ELECTORAL BOUNDARY ADJUSTMENT PART 2

As it turns out, a detailed report from city manager Sandra Datars Bere has been added to council’s agenda for Monday (Sept. 12).
Datars Bere notes, “the proposal to create a new electoral district, removing the City of St.
Thomas from its current riding which includes other Elgin County communities with shared/similar
services for which St. Thomas (as a small urban municipality) is a central point, and adding it to a more
London-centric riding is most challenging.
“The plan ignores well-established systems of service and county-wide collaborations within the community.”
She goes on to point out, “The proposed ridings of Elgin –Middlesex-Thames and London South–St. Thomas does not respect the historical pattern of Elgin electoral districts.
Now here’s a mind-boggling statistic from Datars Bere’s report.
The existing Elgin-Middlesex-London riding measures 3,557 sq. km. The proposed Elgin-Middlesex-Thames riding would be a whopping 6,262 sq. km.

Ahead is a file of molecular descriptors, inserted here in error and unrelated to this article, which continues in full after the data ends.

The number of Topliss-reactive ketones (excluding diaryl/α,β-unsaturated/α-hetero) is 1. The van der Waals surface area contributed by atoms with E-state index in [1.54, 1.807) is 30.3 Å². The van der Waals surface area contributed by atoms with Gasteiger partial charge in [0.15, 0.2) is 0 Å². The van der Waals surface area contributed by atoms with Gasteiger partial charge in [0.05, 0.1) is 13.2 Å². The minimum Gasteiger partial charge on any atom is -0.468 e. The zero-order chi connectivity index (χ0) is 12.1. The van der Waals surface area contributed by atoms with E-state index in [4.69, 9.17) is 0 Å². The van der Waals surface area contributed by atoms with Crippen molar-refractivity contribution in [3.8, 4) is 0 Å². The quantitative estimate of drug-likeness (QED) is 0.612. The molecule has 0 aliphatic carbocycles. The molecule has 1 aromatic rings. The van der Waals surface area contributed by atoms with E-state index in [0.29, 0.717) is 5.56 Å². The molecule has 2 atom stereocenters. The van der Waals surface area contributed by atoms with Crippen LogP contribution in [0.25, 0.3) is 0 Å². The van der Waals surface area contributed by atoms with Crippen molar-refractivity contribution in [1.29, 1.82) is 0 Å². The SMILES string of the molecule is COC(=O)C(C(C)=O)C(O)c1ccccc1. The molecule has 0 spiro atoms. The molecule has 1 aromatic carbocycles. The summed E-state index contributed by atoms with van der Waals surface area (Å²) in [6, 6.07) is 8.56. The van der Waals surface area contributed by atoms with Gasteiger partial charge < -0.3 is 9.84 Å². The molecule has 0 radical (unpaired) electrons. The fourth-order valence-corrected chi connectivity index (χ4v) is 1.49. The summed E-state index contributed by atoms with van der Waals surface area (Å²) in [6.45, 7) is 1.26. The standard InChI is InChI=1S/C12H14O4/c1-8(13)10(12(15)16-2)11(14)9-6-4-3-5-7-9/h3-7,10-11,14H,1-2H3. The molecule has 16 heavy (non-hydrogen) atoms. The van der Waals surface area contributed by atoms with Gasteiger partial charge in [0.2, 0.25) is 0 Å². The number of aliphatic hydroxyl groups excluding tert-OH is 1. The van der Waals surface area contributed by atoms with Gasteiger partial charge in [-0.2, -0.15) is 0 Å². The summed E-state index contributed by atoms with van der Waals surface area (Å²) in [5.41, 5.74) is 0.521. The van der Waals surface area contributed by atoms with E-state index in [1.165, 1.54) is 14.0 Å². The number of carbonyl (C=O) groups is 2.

Here is the recommendation Datars Bere is presenting to city council.
“It is recommended that the City of St. Thomas develops a submission in collaboration with other local
municipalities including the City of London and that the head of council and/or other council members/designates make an in-person presentation at the Federal Electoral Boundaries Commission for the Province of Ontario at its local hearing on October 28.
“The submission will be completed over the next few weeks and will be brought back to council for endorsement in advance of the hearing.”

THE CITY’S ‘CLEAR, HONEST, CHOICE’

Following in his father’s footsteps, Joe Docherty Jr. is vying for one of eight seats on city council in the Oct. 24 municipal vote.